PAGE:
William J. McDonough, president of the Federal Reserve Bank of New York, called Wednesday for a sweeping overhaul of the bank regulatory system, saying governments should focus more on global stability and less on deposit insurance.
"The future of supervision will be about ensuring the stability of all financial institutions" that have the potential to destabilize the world's or a nation's finances, he said.
Addressing the Institute of International Bankers, Mr. McDonough zeroed in on the threats global financial institutions pose to the economy. He called for appointing a single agency to serve as the regulator of these institutions, which offer banking, insurance, and securities products.
"All global financial conglomerates large enough to potentially threaten the stability of the financial system should, at minimum, be subject to some form of consolidated oversight that has market stability as its guiding principle," he said.
Mr. McDonough called for consolidated supervision of banking, securities, and insurance companies, plus new international capital rules and accounting standards.
"Protecting the deposit insurance fund will not be the primary objective of supervision in the future," he said. "There is a growing realization that our approach to deposit insurance needs to be reconsidered so as to minimize the potential for moral hazard and to focus only on those small depositors that truly require protection."
Regulators and auditors also need to refine risk-based supervision, he said. They should first assess whether the overall internal control system is appropriate for a bank's business plan. Then they should focus on risks that pose the greatest threat to the company's health, he said.
"Institutions that demonstrate sound risk-management ... should be subject to less intrusive supervision than institutions that do not have this essential infrastructure in place," he said.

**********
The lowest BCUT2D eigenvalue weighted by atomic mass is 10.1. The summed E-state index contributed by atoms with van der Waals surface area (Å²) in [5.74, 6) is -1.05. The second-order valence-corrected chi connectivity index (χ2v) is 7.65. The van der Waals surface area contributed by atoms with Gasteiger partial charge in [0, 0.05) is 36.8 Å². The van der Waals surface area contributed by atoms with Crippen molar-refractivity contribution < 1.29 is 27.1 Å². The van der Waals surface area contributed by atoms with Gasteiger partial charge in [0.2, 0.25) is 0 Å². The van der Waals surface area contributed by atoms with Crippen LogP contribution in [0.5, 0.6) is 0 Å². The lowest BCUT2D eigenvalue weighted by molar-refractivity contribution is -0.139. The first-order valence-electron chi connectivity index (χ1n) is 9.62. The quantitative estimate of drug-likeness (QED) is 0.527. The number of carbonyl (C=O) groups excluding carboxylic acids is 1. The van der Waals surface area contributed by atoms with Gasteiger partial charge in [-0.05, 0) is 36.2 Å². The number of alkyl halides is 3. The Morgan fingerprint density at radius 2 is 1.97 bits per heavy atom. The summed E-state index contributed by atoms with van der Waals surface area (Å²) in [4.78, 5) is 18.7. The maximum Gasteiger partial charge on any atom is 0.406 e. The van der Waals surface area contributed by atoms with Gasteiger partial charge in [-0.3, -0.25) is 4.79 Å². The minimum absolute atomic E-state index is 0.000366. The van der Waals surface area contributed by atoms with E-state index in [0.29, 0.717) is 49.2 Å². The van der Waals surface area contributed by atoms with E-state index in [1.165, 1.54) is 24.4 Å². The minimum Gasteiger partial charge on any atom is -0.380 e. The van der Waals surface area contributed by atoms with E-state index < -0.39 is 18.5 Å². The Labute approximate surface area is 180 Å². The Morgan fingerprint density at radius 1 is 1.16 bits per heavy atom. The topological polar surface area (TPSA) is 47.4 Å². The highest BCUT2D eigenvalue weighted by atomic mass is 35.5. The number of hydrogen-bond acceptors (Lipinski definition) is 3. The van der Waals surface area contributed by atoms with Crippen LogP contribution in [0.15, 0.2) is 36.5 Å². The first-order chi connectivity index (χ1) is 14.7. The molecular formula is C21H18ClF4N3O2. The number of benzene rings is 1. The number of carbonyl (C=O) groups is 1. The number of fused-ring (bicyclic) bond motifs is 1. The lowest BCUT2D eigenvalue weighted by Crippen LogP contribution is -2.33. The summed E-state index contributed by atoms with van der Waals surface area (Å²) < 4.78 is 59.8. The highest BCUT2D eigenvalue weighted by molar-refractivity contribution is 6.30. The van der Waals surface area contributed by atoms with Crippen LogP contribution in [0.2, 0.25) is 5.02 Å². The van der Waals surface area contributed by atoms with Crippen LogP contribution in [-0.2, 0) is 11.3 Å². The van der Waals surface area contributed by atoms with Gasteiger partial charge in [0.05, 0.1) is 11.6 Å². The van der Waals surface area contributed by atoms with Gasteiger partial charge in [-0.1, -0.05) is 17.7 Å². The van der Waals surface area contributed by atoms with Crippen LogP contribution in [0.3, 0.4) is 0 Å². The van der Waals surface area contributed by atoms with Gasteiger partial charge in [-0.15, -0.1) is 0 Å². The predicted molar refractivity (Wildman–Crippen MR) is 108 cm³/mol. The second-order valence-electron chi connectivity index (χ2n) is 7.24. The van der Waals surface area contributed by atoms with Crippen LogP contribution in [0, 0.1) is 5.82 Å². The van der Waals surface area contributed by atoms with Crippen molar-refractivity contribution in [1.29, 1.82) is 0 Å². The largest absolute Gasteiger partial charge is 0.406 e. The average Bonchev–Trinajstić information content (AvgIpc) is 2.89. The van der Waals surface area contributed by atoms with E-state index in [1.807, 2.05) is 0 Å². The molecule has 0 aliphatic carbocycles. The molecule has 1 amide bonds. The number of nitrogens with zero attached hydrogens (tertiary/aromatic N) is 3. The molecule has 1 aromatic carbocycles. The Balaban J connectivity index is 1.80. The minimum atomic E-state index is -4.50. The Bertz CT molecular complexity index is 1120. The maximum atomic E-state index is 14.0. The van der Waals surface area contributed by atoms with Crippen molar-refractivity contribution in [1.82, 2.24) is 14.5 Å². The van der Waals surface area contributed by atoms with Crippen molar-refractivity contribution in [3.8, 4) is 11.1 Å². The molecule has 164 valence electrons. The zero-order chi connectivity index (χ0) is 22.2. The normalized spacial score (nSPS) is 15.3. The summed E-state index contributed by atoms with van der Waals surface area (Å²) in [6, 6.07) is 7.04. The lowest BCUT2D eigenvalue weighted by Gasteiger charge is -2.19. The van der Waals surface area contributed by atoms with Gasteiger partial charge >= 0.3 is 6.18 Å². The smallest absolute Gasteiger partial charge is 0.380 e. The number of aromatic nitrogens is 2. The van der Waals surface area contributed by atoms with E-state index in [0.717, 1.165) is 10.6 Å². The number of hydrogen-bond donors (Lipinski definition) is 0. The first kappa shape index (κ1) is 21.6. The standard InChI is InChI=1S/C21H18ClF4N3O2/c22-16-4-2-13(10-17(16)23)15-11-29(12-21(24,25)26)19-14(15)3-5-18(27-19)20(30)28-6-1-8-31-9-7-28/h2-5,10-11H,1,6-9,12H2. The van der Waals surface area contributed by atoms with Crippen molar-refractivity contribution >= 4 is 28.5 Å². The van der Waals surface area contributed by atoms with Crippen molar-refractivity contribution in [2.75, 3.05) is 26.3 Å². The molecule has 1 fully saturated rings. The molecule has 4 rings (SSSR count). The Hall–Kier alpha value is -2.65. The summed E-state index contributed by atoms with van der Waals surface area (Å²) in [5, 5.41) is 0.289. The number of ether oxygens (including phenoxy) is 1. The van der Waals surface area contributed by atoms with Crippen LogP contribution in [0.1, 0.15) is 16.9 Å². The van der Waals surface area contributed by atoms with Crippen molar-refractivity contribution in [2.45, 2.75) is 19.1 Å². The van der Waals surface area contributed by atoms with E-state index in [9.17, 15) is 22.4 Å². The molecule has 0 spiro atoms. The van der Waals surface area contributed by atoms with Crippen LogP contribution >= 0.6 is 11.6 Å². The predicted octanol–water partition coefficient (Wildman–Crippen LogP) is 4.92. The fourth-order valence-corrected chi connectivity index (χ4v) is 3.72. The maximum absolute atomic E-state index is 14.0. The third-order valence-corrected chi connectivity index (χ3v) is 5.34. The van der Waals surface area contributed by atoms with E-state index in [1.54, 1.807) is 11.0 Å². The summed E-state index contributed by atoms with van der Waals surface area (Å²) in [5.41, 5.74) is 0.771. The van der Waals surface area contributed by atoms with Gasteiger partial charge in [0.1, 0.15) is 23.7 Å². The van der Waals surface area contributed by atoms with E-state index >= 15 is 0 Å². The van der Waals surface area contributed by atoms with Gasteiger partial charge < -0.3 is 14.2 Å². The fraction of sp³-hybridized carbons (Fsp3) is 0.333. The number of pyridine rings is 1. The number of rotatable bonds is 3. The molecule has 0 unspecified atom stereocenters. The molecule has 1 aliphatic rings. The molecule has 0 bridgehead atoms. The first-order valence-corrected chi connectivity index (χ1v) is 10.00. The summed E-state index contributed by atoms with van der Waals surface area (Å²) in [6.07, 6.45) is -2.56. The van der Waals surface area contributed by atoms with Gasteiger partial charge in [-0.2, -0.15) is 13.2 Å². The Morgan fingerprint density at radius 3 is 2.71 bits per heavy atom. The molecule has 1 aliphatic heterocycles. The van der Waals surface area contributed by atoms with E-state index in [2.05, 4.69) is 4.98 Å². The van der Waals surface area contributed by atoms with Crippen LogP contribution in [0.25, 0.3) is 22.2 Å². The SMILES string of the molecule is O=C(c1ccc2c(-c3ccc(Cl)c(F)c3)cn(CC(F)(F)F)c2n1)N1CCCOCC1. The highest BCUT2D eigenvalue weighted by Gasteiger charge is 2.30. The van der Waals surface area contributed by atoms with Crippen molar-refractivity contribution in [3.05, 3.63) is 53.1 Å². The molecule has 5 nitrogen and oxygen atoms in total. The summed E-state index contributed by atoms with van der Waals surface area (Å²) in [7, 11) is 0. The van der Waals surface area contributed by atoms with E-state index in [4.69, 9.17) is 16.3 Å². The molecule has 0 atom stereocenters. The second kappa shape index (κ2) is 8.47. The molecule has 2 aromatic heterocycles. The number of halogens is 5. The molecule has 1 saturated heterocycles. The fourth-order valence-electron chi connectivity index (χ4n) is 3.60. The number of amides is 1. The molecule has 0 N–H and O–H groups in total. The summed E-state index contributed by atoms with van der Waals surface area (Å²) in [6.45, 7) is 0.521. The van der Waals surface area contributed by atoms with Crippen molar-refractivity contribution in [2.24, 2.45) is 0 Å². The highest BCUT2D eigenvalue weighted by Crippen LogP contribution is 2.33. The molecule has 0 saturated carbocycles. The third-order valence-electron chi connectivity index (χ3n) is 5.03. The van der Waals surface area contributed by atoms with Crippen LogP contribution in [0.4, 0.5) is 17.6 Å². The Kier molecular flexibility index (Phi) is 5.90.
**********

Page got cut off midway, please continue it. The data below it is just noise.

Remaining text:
Reforming capital requirements is essential to regulatory reform, he said. "We need to begin thinking now about a comprehensive framework for the next generation of capital rules-particularly given the long lead times involved," he said.
Regulators must incorporate legal, operational, computer, and portfolio concentration risks into revised capital standards, he said. One solution would be to rely on internal models to set capital requirements for these additional risks, he said.
He also recommended subjecting financial conglomerates to a single set of capital requirements. This would make it easier for regulators worldwide to assess the health of these companies, he said.
Bank directors and managers also must bear greater responsibility for ensuring the health of their institutions, he said. "While a sound capital adequacy framework is essential to financial market stability, it must be complemented by effective management at the firm level, by market discipline, and by meaningful official supervision," he said.
Many of the recent financial scandals, such as those involving Daiwa Bank and Barings Bank, could have been avoided if executives focused more on risk-management and less on profits, he said.
"If the board of directors and senior management clearly are interested excessively in profits and chose to pretend profits do not involve risk, then that institution is in grave peril," he said.
He also issued a blunt warning to banks the do become embroiled in trouble. "Not telling us what is going on is the ultimate no-no," he said. "If you don't tell us, we will be part of your next problem."
Banks should demand that the accounting industry adopt worldwide standards for auditing financial statements, he said. This is the only way to ensure institutions are actually healthy rather than hiding loses in their books.
The industry also should disclose more about its securities trading and use of derivatives, he said, although he did not comment on a controversial Financial Accounting Standards Board plan requiring firms to include derivatives on their quarterly income statements.
"Time and again experience has shown that in times of stress, insufficient information about asset quality can lead to rumors and overreaction in the market place," he said.
His message was well received by the more than 100 industry officials in attendance. "Mr. McDonough put forth a very positive, forward-looking approach to the supervision of financial institutions," said Lawrence R. Uhlick, executive director of the Institute of International Bankers.
Paul W. Huyer, vice president for finance and operations at Toronto Dominion Bank, said he agrees with the call for better capital rules. "He was right in looking at it more from a modeling point of view," Mr. Huyer said. "That is really important."
But Yves Pire, first vice president at Union Europeenne de CIC, said change was not possible until Congress passes financial reform legislation. "Until you break the Glass-Steagall Act, this will be a side issue," Mr. Pire said.